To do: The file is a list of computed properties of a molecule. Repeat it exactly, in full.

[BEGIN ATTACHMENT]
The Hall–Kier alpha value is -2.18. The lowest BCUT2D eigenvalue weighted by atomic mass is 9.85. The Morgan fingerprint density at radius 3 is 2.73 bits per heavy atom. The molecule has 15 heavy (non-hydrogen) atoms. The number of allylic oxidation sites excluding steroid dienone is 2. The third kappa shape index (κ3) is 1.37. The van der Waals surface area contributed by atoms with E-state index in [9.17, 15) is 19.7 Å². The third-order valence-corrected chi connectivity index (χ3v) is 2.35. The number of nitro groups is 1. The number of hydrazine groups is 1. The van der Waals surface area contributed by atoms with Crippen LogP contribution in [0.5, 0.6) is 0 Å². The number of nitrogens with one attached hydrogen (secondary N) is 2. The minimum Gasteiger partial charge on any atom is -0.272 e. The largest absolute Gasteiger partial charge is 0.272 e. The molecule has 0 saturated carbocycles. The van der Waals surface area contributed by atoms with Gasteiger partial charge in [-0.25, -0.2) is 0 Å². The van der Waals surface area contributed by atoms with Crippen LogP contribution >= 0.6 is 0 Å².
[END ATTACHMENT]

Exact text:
The Hall–Kier alpha value is -2.18. The lowest BCUT2D eigenvalue weighted by atomic mass is 9.85. The Morgan fingerprint density at radius 3 is 2.73 bits per heavy atom. The molecule has 15 heavy (non-hydrogen) atoms. The number of allylic oxidation sites excluding steroid dienone is 2. The third kappa shape index (κ3) is 1.37. The van der Waals surface area contributed by atoms with E-state index in [9.17, 15) is 19.7 Å². The third-order valence-corrected chi connectivity index (χ3v) is 2.35. The number of nitro groups is 1. The number of hydrazine groups is 1. The van der Waals surface area contributed by atoms with Crippen LogP contribution in [0.5, 0.6) is 0 Å². The number of nitrogens with one attached hydrogen (secondary N) is 2. The minimum Gasteiger partial charge on any atom is -0.272 e. The largest absolute Gasteiger partial charge is 0.272 e. The molecule has 0 saturated carbocycles. The van der Waals surface area contributed by atoms with Gasteiger partial charge in [-0.25, -0.2) is 0 Å². The van der Waals surface area contributed by atoms with Crippen LogP contribution >= 0.6 is 0 Å².